The American Cancer Society (ACS) released annual statistics reporting showing the mortality rates for cancer in the U.S. are still in decline. Since a peak in 1991, the rate for men and women combined has fallen 26 percent -- this means that 2.4 million lives have been saved. From 2014 to 2015, the mortality rate dropped 1.7 percent. A racial imbalance continues to be evident in regard to lower health care quality and higher cancer risk for African-Americans, Hispanics and Latinos, and individuals in poverty.
The most recent decade of data shows new diagnoses falling by 2 percent for men and staying level for women. The decrease in deaths is attributed largely to ongoing reductions in cigarette smoking and improvements in early detection and treatment. Smoking cessation is seen as a primary factor by Chief Medical Officer of ACS, Dr. Otis W. Brawley, but he adds, “Strikingly though, tobacco remains by far the leading cause of cancer deaths today, responsible for nearly 3 in 10 cancer deaths.”
Childhood cancer rates rose by 0.6 percent annually since 1975. But, the 5-year survival rate rose from 58 percent for youth diagnosed between 1975 and 1977 to 83 percent for those who received a cancer diagnosis between 2007 and 2013.
Rates for cancer cases and deaths are highest for African-Americans and lowest for Asian-Americans. In 2015, African-Americans had a 14 percent higher cancer mortality rate than Caucasians. In 1993, the difference was 33 percent. The gap is lower for those over 65, which ACS conveys is due in large part to Medicare.
ACS attributes this ongoing disparity to socioeconomic factors. In 2016, 22 percent of African-Americans and 19 percent of Hispanics and Latinos were in poverty, while the rate was 9 percent for Caucasians and 10 percent for Asians. Also, 11 percent of African-Americans and 16 percent of Hispanics and Latinos were uninsured, while 6 percent of Caucasians and 8 percent of Asians went without insurance. ACS reports that tobacco and fast food companies target people in poverty, who typically have less access to fresh food and opportunities for physical activity in their communities. These factors also increase cancer risk. Furthermore, “Even when other factors are equal, studies show that racial and ethnic minorities tend to receive lower-quality health care than whites,” ACS states.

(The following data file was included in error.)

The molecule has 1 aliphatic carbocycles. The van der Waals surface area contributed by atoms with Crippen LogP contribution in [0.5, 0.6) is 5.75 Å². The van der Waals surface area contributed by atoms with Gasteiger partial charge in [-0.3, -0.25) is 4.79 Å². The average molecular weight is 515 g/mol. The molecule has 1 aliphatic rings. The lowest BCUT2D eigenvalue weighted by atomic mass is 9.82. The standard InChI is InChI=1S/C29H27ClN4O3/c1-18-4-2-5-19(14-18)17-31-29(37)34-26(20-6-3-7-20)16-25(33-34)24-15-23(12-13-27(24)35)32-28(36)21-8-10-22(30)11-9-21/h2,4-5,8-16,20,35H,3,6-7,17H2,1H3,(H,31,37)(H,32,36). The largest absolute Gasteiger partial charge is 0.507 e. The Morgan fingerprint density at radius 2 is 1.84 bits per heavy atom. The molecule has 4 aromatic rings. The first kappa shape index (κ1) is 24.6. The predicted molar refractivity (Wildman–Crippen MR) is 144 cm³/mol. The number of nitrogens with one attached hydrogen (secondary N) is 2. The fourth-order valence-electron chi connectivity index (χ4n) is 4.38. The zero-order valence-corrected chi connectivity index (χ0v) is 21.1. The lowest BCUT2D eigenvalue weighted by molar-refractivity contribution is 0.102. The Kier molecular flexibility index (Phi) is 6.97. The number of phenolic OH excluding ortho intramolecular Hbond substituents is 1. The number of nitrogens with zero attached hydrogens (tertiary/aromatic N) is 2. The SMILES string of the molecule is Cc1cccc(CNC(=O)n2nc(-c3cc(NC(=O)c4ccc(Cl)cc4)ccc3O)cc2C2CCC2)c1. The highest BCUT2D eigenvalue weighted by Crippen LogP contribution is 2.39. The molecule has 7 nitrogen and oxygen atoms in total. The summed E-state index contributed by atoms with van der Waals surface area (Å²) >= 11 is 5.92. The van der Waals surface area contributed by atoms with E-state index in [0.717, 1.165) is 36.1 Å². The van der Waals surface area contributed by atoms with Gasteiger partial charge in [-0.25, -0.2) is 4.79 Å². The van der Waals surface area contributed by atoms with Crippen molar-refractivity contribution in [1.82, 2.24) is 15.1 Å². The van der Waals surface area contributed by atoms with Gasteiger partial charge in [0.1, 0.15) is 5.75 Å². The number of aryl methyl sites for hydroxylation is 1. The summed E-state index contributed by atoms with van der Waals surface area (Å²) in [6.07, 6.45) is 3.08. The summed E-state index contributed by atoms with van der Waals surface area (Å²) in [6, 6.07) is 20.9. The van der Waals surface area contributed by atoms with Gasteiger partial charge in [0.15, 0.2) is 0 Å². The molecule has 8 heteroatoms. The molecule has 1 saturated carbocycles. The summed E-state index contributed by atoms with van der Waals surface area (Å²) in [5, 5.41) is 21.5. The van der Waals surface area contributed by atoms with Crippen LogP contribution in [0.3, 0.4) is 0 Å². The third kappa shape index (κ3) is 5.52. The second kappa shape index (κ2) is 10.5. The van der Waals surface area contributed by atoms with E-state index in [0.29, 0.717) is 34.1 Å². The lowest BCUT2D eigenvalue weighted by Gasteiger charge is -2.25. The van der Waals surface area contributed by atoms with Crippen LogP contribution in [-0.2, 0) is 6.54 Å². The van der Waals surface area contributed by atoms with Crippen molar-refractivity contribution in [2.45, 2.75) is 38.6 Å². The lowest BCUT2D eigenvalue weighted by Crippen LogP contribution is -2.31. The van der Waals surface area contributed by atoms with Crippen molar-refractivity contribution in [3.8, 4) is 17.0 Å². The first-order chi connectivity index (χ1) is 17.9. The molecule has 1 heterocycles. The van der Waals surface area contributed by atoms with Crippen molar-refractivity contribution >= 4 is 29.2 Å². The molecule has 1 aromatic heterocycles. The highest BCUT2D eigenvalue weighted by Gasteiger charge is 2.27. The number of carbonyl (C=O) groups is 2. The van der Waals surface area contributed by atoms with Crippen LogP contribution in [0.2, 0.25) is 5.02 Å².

Women and people with disabilities have been shown to receive lower-quality care in some studies as well. The 2010 National Healthcare Quality and Disparities Report from the U.S. Department of Health and Humans Services found inequities in the quality of health care afforded to women, stating women’s “health care quality and access are suboptimal, especially for minority and low-income groups.” Also, studies from the U.S. and UK in 2017 found people with disabilities were likely to have reduced access to health care and poorer health.